Obama urged to declassify CIA detention program

Lawyers for the five accused 9/11 plotters urged President Barack Obama on Friday to declassify details of the CIA's secret interrogation program in prisons where their clients were allegedly tortured.

In a letter to the president, defense lawyers in the war crimes proceedings leading up to an expected trial for the 2001 attacks said the government was using secrecy to cover up torture after their clients were caught, held and interrogated.

They also accused the Obama administration of "suppressing evidence" and said the "self-serving" restrictions prevented them from properly making their case in legal proceedings against their clients, who face the death penalty if convicted of the attacks on US soil.

Meanwhile, Guantanamo's chief prosecutor proposed a January 2015 start date to begin what has been dubbed "the trial of the century."

But defense lawyers said they lacked the necessary elements for a fair trial, and suggested it was too early to set a date.

"This process is completely unfair," said civilian lawyer James Harrington, who is representing Ramzi Binalshibh. "It's going to be a long time."

In their letter, the 14 lawyers stressed that "the classification of the RDI (rendition, detention and interrogation) program is suppressing evidence, suppressing the truth, and ultimately will suppress any real justice," in violation of US law and of Washington's international obligations.

"The existing classification restrictions surrounding the RDI program only facilitate further concealment of war crimes committed by agents of our government," the lawyers wrote.

"These restrictions further violate our domestic commitment under the (United Nations) Convention Against Torture and the universal prohibition against silencing victims of torture."

The letter was signed by nine US military and five civilian lawyers paid by the Pentagon to defend the five men accused of plotting the hijackings that killed nearly 3,000 people in New York, Washington and Pennsylvania.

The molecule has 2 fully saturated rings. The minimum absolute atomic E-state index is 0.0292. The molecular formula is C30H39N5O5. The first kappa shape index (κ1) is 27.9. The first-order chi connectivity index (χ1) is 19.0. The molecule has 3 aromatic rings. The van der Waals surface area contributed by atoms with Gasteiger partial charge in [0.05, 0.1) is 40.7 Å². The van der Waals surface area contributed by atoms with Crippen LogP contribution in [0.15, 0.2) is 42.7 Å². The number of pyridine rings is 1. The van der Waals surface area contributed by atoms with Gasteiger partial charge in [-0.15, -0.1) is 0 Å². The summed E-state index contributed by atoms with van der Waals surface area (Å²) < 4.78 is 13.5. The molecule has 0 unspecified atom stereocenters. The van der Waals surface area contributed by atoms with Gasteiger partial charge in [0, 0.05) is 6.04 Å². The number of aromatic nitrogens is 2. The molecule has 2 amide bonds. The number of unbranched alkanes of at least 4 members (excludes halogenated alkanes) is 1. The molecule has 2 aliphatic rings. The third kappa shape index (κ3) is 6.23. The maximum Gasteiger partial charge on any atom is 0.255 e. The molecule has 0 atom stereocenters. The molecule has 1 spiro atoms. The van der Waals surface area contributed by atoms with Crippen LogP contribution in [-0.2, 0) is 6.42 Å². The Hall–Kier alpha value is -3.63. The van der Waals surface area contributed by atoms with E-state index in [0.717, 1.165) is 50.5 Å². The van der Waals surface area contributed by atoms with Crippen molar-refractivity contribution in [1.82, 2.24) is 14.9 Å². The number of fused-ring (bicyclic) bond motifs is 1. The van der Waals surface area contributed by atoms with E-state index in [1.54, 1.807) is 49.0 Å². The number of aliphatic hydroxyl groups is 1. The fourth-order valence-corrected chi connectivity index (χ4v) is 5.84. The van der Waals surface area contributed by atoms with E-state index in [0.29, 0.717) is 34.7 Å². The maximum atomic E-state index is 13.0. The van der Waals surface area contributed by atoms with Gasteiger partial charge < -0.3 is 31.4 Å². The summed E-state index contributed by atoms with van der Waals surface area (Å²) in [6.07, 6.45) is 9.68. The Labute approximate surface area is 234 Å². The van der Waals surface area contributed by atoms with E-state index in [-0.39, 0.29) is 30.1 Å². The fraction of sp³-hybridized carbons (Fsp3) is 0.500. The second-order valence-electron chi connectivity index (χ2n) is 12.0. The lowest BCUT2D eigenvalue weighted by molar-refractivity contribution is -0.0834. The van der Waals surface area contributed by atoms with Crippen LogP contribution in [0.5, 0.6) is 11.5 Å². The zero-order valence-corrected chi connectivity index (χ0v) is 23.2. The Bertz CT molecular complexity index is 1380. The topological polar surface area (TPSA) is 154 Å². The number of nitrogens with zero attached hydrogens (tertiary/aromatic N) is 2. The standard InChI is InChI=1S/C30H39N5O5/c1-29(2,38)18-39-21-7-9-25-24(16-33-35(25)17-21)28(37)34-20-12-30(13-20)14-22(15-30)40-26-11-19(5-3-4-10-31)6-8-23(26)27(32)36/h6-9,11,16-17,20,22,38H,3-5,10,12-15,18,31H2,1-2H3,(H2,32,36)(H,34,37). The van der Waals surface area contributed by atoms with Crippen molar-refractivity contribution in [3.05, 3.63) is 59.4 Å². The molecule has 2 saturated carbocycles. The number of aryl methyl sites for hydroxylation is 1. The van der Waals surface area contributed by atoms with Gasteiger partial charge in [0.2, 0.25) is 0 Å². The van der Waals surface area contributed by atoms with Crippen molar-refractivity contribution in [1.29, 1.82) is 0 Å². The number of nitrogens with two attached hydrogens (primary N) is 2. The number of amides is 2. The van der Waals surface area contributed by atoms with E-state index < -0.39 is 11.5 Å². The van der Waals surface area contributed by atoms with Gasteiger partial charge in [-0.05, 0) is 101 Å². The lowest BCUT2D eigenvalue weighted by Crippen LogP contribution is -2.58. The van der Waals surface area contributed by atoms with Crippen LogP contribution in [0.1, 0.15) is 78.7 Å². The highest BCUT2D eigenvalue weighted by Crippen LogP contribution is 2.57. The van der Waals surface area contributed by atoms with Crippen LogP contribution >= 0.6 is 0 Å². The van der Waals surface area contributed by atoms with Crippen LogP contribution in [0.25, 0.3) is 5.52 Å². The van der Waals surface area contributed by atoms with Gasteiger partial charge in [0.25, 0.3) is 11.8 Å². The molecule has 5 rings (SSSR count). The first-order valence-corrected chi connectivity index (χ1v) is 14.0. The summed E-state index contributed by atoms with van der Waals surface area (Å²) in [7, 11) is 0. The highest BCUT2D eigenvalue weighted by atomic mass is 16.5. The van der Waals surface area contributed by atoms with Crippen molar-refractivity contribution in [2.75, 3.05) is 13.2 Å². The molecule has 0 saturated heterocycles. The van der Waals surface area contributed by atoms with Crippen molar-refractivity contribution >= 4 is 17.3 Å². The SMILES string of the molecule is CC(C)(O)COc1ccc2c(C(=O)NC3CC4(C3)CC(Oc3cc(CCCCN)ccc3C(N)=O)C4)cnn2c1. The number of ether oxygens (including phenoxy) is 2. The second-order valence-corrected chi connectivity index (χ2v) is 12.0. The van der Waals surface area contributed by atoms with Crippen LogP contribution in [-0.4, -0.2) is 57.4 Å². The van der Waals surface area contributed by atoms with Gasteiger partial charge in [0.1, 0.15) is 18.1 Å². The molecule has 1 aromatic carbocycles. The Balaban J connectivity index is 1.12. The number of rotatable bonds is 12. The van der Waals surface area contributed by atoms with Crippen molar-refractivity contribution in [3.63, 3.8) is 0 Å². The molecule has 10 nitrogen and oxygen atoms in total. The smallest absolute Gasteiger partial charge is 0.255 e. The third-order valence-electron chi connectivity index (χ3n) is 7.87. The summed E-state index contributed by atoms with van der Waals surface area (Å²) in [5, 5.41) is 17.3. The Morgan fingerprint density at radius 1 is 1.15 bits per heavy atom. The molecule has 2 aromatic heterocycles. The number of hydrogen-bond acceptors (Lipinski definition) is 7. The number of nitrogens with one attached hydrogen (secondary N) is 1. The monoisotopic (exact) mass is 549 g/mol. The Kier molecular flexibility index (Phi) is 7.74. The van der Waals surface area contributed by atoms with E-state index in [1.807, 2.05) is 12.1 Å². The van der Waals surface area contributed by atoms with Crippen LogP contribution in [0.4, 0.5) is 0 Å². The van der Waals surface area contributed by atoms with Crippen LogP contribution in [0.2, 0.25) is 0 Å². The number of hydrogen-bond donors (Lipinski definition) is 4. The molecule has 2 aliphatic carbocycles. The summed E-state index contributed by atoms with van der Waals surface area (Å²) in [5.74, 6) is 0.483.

Following their detentions, in 2002 and 2003, the five suspects spent three years in secret Central Intelligence Agency prisons abroad where they were subjected to harsh interrogation techniques, including the simulated drowning technique known as waterboarding that is widely considered torture.

The self-proclaimed mastermind of the attacks, Khalid Sheikh Mohammed, was waterboarded 183 times, according to US Justice Department memos.

His nephew, Ali Abd al-Aziz Ali, suffered a head injury during his detention, according to a medical report revealed this week, and lawyers for two more defendants say their clients were also physically abused by the CIA.

"Fear of public embarrassment and the desire to conceal war crimes are driving the classification of information from the RDI program," the lawyers said in their letter.

"These restrictions prevent these capital trials from meeting the most basic standards of fairness."

During pre-trial hearings this week at the high security US naval facility in Cuba, where the detainees have been held since 2006, the lawyers also invoked the UN Convention Against Torture to request that their clients be spared a possible death penalty sentence.

Detainees cannot file complaints under the convention, their lawyers said, because their treatment in US detention was a classified matter.

"Evidence of war crimes must not be classified," Commander Walter Ruiz, lawyer for Saudi defendant Mustapha al-Hawsawi, wrote in a statement accompanying the letter.

"For decades now, the United States, by executive order has banned the use of classification rules to conceal violations of law."

The Convention against Torture and Other Cruel, Inhuman or Degrading Treatment or Punishment was adopted by the UN General Assembly in 1984.

Signed by the United States in 1988 and ratified by the Senate in 1994, it "is part of United States law," Ruiz noted.